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The Global Challenge of Retirement Security

Speech to the Henry Jackson Society
Paul Schott Stevens
President and CEO
Investment Company Institute

Palace of Westminster
London, England, UK
November 29, 2010

As Prepared for Delivery

Thank you for that introduction, and thank you to the Society for offering me this opportunity to speak tonight. It is a privilege to be in this historic Palace and to address this distinguished audience, under the auspices of a society dedicated to the legacy of a great American statesman, Senator Henry M. Jackson.

In 1984, when posthumously awarding him the Medal of Freedom, President Reagan observed that Henry Jackson “absorbed within himself…a love of freedom [and] a will to defend it.”

My theme tonight is one that surely would have intrigued Scoop Jackson. It is the global challenge of retirement security—that is, providing securely for an aging population.

The challenge is well-known.

Many of its implications are rarely, if ever, discussed.

In a narrow sense, retirement security is a natural topic for me as CEO of the Investment Company Institute. In the United States, mutual funds are considered essential tools in planning for a secure retirement. Funds hold one-quarter of Americans’ retirement assets.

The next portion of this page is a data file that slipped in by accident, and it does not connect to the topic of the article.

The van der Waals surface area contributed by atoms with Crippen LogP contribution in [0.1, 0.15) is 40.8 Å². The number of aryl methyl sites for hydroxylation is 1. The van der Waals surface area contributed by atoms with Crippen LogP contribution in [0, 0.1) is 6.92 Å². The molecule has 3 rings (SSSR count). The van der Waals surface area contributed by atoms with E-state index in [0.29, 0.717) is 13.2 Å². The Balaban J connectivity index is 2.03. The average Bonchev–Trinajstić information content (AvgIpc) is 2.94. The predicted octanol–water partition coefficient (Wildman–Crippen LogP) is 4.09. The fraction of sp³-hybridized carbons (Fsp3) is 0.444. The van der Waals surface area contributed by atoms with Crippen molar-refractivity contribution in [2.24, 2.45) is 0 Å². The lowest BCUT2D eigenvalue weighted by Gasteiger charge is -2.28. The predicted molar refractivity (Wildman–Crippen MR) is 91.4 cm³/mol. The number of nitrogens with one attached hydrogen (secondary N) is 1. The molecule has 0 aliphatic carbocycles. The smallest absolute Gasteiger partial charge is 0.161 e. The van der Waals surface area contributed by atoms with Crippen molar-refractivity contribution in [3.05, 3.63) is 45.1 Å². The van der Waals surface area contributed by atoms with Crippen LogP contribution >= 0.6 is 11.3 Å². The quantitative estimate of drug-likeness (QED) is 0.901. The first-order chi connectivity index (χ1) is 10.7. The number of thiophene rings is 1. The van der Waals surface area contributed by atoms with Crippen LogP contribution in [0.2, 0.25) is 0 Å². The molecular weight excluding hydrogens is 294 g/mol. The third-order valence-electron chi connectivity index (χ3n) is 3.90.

Earlier in my career, I was a senior aide to President Reagan and a leader of his National Security Council staff in the White House. So my interest in this theme is broader.

That’s because “retirement security” means so much more than just pension coverage or income security—particularly in the context of a global population that is rapidly aging.

For a nation to provide retirement security, it must provide for the needs of its elderly population—without shortchanging the prospects of generations still in their working years, and those yet to come.

Retirement security means overcoming the economic drag of slow labor force growth. It means finding ways to provide for retirees while mobilizing the investment capital required to create jobs and opportunities for the workforce.